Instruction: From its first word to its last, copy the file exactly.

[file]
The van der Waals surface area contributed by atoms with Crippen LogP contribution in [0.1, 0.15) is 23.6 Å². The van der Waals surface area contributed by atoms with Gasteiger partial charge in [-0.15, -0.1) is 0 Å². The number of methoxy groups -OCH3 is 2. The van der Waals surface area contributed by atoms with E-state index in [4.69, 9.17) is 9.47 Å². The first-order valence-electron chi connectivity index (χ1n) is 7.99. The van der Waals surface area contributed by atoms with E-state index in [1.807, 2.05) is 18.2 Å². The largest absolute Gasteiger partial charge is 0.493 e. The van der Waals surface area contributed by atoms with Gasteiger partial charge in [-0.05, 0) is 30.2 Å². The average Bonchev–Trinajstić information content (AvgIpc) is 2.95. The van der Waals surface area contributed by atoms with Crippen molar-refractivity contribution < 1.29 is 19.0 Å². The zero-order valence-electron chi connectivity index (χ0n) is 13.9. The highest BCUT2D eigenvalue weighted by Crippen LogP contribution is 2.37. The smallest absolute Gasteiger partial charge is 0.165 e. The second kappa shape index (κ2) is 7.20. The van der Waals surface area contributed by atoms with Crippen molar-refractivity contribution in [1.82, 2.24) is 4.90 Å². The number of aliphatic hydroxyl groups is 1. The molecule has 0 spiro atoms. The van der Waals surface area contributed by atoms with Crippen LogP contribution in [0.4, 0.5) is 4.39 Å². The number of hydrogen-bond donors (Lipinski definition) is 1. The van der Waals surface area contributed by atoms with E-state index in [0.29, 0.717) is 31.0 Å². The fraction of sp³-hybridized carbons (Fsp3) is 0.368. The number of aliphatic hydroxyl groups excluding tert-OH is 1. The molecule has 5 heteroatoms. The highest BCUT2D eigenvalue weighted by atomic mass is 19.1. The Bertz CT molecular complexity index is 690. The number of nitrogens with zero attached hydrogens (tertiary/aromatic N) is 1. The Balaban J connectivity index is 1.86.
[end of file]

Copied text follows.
The van der Waals surface area contributed by atoms with Crippen LogP contribution in [0.1, 0.15) is 23.6 Å². The van der Waals surface area contributed by atoms with Gasteiger partial charge in [-0.15, -0.1) is 0 Å². The number of methoxy groups -OCH3 is 2. The van der Waals surface area contributed by atoms with E-state index in [4.69, 9.17) is 9.47 Å². The first-order valence-electron chi connectivity index (χ1n) is 7.99. The van der Waals surface area contributed by atoms with E-state index in [1.807, 2.05) is 18.2 Å². The largest absolute Gasteiger partial charge is 0.493 e. The van der Waals surface area contributed by atoms with Gasteiger partial charge in [-0.05, 0) is 30.2 Å². The average Bonchev–Trinajstić information content (AvgIpc) is 2.95. The van der Waals surface area contributed by atoms with Crippen molar-refractivity contribution < 1.29 is 19.0 Å². The zero-order valence-electron chi connectivity index (χ0n) is 13.9. The highest BCUT2D eigenvalue weighted by Crippen LogP contribution is 2.37. The smallest absolute Gasteiger partial charge is 0.165 e. The second kappa shape index (κ2) is 7.20. The van der Waals surface area contributed by atoms with Crippen molar-refractivity contribution in [1.82, 2.24) is 4.90 Å². The number of aliphatic hydroxyl groups is 1. The molecule has 0 spiro atoms. The van der Waals surface area contributed by atoms with Crippen LogP contribution in [0.4, 0.5) is 4.39 Å². The number of hydrogen-bond donors (Lipinski definition) is 1. The van der Waals surface area contributed by atoms with E-state index in [0.29, 0.717) is 31.0 Å². The fraction of sp³-hybridized carbons (Fsp3) is 0.368. The number of aliphatic hydroxyl groups excluding tert-OH is 1. The molecule has 5 heteroatoms. The highest BCUT2D eigenvalue weighted by atomic mass is 19.1. The Bertz CT molecular complexity index is 690. The number of nitrogens with zero attached hydrogens (tertiary/aromatic N) is 1. The Balaban J connectivity index is 1.86.